Chandrika Rao’s Deep Dive Into the Brain to Understand Alzheimer’sNews
For Chandrika Rao, PhD, pursuing an important and challenging scientific question is a key driver of her passion for research, and what more critical and elusive disease is there than Alzheimer’s?
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“Even though we’ve been studying this disease for over a hundred years, we still don’t have effective therapeutics,” she noted. “And we just don’t understand exactly what causes it. It’s one of our biggest scientific mysteries.”
Chandrika has placed her bet for understanding Alzheimer’s on stem cells, and she’s working toward finding out what causes this generation’s most difficult-to-understand ailment as a postdoc on The NYSCF Research Institute’s neurodegeneration team led by Valentina Fossati, PhD. Her work has recently earned her a 2022 NYSCF – Druckenmiller Fellowship.
Learn more about her journey to become a scientist, how stem cells are helping unlock new Alzheimer’s insights, and why she values diverse, team science.
What made you decide to become a scientist?
I’ve always been interested in learning about a wide variety of things, but I was especially drawn to science, particularly biology. I was curious about how all kinds of systems in the natural world work, but the question of how humans work was an endlessly interesting topic of study to me. As I got further along in my research journey, I decided I wanted to make an impact and try to help people with the work that I do, which informed my career in disease research.
What made you interested in stem cells?
I didn’t have a lot of exposure to stem cell biology when I was an undergraduate student, but I had some lectures in developmental biology, and I remember thinking that it was so amazing that you can start from a single cell and ultimately build an entire embryo.
I then pursued a research assistant position where I studied lung development to gain more hands-on experience in the field, and that’s when stem cells started to especially intrigue me. Their potential to become and do everything in the body is what made stem cells so fascinating to me, and there are so many avenues of research you can pursue with them: whether it’s understanding organ function, untangling cell fate decision processes, or studying a disease.
What made you want to study Alzheimer’s disease?
My PhD research was rooted in basic biology – deciphering the fundamentals of how the brain develops at the earliest stages, but I wanted to move into research that could have more of a direct impact on people. Alzheimer’s is a disease that everyone has heard of, and we all likely know someone who is affected by it.
It’s so complex – studying it can be like trying to find a needle in a haystack. It’s like trying to find many needles in many haystacks, actually. So I think I wanted to study it because it’s fascinating, challenging, and important.
How do you use stem cells to study Alzheimer’s?
We use patient-derived stem cells to build models of Alzheimer’s disease in a dish. We are particularly interested in trying to understand how the immune cells of the brain, such as the microglia, are involved in neurodegeneration. Using genetic engineering, we are introducing specific Alzheimer’s-associated mutations into stem cells, turning them into the different types of cells that make up the brain, and evaluating how these mutations affect the cells. This is pretty fundamental work that we hope will translate to clinical outcomes and therapeutics, but the main goal currently is really to understand what’s happening in a normal brain versus an Alzheimer’s brain so we can get to the root of the disease. And stem cells are the perfect tool to ask those questions, since it’s so difficult to study the human brain without them.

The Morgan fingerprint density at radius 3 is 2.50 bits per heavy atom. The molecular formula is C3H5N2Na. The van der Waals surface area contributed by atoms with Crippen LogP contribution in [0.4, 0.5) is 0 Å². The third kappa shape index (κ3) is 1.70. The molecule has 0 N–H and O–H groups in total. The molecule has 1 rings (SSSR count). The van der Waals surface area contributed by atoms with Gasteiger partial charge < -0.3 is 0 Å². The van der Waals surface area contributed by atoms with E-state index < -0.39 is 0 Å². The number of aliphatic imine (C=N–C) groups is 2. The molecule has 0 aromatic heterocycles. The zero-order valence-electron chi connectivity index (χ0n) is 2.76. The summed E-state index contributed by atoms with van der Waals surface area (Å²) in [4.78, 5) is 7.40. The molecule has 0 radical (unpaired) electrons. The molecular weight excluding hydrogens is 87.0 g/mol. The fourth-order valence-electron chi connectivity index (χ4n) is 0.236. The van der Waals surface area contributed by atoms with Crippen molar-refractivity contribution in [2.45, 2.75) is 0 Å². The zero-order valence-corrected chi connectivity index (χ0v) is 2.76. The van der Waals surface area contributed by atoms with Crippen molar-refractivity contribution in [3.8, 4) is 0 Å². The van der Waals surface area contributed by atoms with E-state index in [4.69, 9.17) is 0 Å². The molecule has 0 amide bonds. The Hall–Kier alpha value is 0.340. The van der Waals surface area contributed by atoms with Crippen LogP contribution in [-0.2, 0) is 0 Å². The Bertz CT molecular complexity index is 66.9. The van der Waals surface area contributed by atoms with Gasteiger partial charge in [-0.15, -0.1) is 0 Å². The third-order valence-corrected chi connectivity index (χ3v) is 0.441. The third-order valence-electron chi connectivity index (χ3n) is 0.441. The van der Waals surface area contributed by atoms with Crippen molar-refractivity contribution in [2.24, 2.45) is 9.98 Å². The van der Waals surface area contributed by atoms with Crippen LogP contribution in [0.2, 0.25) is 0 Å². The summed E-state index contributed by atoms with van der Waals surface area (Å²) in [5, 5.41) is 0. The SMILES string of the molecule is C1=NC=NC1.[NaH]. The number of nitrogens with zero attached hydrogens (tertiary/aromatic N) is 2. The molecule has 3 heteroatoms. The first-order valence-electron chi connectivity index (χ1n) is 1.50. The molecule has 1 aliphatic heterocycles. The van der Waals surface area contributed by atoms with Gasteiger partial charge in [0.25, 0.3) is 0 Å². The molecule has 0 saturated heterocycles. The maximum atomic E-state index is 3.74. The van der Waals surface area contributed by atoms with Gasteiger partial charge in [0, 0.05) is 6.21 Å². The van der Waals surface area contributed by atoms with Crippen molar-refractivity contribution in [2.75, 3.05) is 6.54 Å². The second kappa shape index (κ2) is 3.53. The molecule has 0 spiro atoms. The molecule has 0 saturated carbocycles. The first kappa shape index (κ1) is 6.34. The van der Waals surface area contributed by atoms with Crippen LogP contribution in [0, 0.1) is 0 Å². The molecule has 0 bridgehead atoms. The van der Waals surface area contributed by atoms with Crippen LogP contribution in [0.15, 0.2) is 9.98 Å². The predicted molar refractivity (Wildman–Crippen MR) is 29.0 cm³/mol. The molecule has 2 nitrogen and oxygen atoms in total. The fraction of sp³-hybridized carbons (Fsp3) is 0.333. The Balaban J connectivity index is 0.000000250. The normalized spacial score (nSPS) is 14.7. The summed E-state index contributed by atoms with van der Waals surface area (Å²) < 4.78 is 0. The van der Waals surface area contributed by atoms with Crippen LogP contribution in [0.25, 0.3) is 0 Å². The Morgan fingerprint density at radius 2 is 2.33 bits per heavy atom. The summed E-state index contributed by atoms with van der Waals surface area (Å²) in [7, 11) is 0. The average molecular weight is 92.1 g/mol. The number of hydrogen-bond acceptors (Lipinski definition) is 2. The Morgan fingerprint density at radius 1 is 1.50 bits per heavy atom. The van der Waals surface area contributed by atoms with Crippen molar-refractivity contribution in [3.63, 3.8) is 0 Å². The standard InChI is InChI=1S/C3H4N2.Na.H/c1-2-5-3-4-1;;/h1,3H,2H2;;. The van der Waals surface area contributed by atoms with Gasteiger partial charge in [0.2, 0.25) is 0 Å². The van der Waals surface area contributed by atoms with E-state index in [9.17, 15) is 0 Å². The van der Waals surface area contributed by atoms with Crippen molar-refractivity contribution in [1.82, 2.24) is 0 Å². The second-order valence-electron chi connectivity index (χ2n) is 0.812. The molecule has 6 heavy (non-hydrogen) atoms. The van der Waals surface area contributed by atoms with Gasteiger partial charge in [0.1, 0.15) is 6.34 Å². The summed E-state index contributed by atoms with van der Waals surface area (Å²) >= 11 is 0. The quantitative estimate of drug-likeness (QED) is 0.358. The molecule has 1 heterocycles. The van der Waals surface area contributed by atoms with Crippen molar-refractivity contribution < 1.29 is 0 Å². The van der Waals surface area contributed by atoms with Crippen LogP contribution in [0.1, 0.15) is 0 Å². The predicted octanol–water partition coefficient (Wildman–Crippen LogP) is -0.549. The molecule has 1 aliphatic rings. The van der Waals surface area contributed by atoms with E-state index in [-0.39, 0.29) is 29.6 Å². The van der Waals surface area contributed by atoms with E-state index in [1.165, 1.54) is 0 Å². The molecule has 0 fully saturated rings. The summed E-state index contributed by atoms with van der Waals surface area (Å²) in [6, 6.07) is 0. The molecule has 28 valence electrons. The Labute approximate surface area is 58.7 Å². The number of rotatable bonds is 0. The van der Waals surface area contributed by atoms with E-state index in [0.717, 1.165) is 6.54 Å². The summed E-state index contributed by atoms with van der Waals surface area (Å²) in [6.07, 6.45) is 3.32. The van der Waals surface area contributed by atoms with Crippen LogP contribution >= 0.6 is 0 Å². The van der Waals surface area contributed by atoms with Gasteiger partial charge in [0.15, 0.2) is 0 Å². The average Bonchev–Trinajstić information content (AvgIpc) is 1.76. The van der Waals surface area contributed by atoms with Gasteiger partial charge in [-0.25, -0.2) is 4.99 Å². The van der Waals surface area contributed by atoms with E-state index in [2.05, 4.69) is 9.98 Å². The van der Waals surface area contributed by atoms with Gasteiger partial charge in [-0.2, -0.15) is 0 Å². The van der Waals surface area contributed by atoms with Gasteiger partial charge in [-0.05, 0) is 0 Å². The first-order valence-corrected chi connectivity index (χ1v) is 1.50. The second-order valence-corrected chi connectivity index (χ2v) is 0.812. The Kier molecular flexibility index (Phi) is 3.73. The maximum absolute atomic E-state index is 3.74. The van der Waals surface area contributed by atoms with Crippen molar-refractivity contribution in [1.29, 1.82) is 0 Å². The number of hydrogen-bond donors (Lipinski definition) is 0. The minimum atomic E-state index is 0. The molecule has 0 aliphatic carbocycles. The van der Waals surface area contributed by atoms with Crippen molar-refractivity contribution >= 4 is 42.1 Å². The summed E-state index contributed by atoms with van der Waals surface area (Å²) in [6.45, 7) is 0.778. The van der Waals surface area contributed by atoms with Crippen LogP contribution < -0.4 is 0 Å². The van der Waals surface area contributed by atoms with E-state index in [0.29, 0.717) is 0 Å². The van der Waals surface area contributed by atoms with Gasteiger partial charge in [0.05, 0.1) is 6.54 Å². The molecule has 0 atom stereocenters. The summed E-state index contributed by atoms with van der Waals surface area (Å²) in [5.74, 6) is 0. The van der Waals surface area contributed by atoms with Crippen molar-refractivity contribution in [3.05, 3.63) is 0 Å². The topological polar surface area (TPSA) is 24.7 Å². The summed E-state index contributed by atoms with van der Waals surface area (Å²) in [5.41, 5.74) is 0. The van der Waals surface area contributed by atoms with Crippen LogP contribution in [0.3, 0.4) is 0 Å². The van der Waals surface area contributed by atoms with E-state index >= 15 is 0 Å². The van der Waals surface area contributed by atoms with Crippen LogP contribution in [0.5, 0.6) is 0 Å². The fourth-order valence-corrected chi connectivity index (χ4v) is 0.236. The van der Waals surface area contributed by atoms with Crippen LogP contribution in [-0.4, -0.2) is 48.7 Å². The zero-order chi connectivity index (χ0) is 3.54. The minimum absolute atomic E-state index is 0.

What do you hope to achieve in your career?
I want to make a contribution, however small it may be, to help put together this big puzzle of understanding human biology and translating that to cures. I’d be quite happy with that, I think.
What advice would you give to young people interested in pursuing STEM?
I would say to keep following your interests and expanding on them. Don’t be afraid to ask questions, dive into the literature, and learn from those around you.
Also, I’d say try not to compare yourself to others. Everyone is on their own path, and there are so many avenues you can take. Keep checking in with yourself and try to figure out what makes you feel engaged and happy, and that should hopefully help guide your research and your career.
Can you talk a little bit about the role of diversity, equity, inclusion, and belonging (DEIB) in STEM and how you’ve seen its importance throughout your career?
It’s obviously an important issue for everyone in STEM to consider. It’s great to see renewed energy toward including and celebrating minorities in science.
I think representation – at every level – is critical. It helps young people see that a career in science is possible for them, because if you never see someone like you doing this work, then it becomes hard to imagine that it’s a path you can pursue.
Diversity of people also adds to diversity of ideas and of questions being asked. We need people from different backgrounds who may have unique ways of approaching things, because I believe that’s ultimately how we are going to make the most progress in science and beyond.
What is most exciting to you about receiving this award and joining the NYSCF Innovator community?
I think the biggest draw is having access to the greater NYSCF community and making connections with people who work across different diseases and topics. It’s always helpful to have a strong network of people to help you reflect on your own work and provide feedback.